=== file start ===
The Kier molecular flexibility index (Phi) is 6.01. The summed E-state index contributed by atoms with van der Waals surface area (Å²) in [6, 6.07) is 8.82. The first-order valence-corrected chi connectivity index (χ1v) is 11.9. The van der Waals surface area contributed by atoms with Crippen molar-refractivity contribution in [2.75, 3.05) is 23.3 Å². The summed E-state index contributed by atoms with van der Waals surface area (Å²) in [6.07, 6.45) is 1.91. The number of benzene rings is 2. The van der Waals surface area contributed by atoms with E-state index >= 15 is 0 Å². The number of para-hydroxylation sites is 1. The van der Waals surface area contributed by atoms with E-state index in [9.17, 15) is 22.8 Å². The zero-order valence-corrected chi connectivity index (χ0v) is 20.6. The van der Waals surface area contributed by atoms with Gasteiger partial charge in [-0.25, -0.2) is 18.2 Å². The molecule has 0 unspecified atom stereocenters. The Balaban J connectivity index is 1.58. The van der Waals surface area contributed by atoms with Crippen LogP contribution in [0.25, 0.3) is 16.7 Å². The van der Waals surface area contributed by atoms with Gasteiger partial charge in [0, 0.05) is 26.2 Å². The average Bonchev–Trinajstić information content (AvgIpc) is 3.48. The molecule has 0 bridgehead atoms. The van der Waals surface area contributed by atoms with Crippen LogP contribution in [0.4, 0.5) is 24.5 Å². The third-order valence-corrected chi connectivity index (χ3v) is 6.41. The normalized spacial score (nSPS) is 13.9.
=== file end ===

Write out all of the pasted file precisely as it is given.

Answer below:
The Kier molecular flexibility index (Phi) is 6.01. The summed E-state index contributed by atoms with van der Waals surface area (Å²) in [6, 6.07) is 8.82. The first-order valence-corrected chi connectivity index (χ1v) is 11.9. The van der Waals surface area contributed by atoms with Crippen molar-refractivity contribution in [2.75, 3.05) is 23.3 Å². The summed E-state index contributed by atoms with van der Waals surface area (Å²) in [6.07, 6.45) is 1.91. The number of benzene rings is 2. The van der Waals surface area contributed by atoms with E-state index >= 15 is 0 Å². The number of para-hydroxylation sites is 1. The van der Waals surface area contributed by atoms with E-state index in [9.17, 15) is 22.8 Å². The zero-order valence-corrected chi connectivity index (χ0v) is 20.6. The van der Waals surface area contributed by atoms with Gasteiger partial charge in [-0.25, -0.2) is 18.2 Å². The molecule has 0 unspecified atom stereocenters. The Balaban J connectivity index is 1.58. The van der Waals surface area contributed by atoms with Crippen LogP contribution in [0.25, 0.3) is 16.7 Å². The van der Waals surface area contributed by atoms with Gasteiger partial charge in [0, 0.05) is 26.2 Å². The average Bonchev–Trinajstić information content (AvgIpc) is 3.48. The molecule has 0 bridgehead atoms. The van der Waals surface area contributed by atoms with Crippen LogP contribution in [0.4, 0.5) is 24.5 Å². The third-order valence-corrected chi connectivity index (χ3v) is 6.41. The normalized spacial score (nSPS) is 13.9.